OSM Clarifies that Failure to Mine Does not Result in Automatic Forfeiture of Coal Mining Permits

Posted on January 6, 2014 by Eric Fjelstad

The Office of Surface Mining Reclamation and Enforcement (OSM) announced an important policy decision on August 20, 2013, clarifying the circumstances under which a coal mining permit can be terminated due to the permittee’s failure to commence mining operations.  Under Section 506(c) of the Surface Mining Control and Reclamation Act (SMCRA), a surface coal mining permit “shall terminate” if the permittee has not commenced coal mining within three years of the issuance of the permit.  The statute provides for extensions upon a “showing” that extensions are necessary for specified reasons, including for  “reasons beyond the control of the permittee.”  The statute and its counterparts in the approved SMCRA states, however, do not clearly indicate when a failure to mine will be deemed “beyond the control of the permittee.”  Thus, many state permitting agencies and permittees have lacked sufficient guidance on whether permits could terminate automatically with no notice to the permittee and whether extensions had to be in writing or could be obtained through verbal discussions alone.  And this, in turn, forced some permit-holders to review paperwork and interview employees -- in some cases from many years ago -- to determine if needed extension had been sought from regulators.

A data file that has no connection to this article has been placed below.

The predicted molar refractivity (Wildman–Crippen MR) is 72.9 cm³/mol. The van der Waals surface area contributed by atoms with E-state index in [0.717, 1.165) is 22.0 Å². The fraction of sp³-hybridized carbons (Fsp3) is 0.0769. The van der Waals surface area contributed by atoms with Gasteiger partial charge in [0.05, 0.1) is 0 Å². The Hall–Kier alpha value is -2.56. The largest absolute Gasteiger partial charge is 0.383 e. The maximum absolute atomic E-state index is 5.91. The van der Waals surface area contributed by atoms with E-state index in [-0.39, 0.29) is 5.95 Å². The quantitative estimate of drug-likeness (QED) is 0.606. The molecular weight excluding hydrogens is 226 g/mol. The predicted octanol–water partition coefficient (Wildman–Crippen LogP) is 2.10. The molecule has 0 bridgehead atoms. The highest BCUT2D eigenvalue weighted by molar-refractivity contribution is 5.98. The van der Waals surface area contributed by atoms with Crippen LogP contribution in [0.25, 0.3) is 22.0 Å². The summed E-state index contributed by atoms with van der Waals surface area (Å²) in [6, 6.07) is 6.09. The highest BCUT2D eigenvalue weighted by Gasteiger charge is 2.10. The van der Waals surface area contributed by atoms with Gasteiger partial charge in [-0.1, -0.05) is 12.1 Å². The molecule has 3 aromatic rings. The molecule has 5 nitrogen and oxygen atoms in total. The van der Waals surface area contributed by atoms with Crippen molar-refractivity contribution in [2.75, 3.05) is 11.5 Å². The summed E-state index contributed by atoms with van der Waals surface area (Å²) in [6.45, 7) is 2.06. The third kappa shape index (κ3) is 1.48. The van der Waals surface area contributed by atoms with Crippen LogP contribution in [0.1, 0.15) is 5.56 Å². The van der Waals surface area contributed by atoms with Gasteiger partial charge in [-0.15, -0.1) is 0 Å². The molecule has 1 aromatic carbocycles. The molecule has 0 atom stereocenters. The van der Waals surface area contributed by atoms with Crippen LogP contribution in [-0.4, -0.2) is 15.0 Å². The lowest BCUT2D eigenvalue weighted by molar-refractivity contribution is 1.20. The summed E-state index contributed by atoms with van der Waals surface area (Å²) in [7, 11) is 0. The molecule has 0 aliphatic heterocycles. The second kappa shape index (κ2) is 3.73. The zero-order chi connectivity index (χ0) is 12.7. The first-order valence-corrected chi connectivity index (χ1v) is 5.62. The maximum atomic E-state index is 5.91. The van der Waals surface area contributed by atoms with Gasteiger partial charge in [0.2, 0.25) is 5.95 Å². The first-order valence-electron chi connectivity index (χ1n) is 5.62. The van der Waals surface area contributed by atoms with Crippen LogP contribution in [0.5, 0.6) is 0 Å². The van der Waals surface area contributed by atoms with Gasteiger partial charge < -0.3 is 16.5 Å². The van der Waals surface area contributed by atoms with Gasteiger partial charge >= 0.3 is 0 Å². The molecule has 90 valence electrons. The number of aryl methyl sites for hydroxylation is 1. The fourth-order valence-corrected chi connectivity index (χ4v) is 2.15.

The drama came to an end in August when OSM reversed the position of a West Virginia OSM regional office, clarifying that SMCRA permits do not terminate automatically.  Citing the line of cases disfavoring “automatic forfeitures,” OSM indicated that a coal mining permit remains valid, even if not used, unless and until the permitting authority takes an affirmative action to terminate it.  The decision provides much-needed clarity to permittees -- reportedly hundreds -- facing uncertainty on this front.  The battle continues, however, because environmental organizations recently filed suit in federal courts in West Virginia and Washington, D.C., arguing that OSM’s policy clarification constitutes an illegal rule that was issued in violation of the Administrative Procedures Act and SMCRA.  Stay tuned.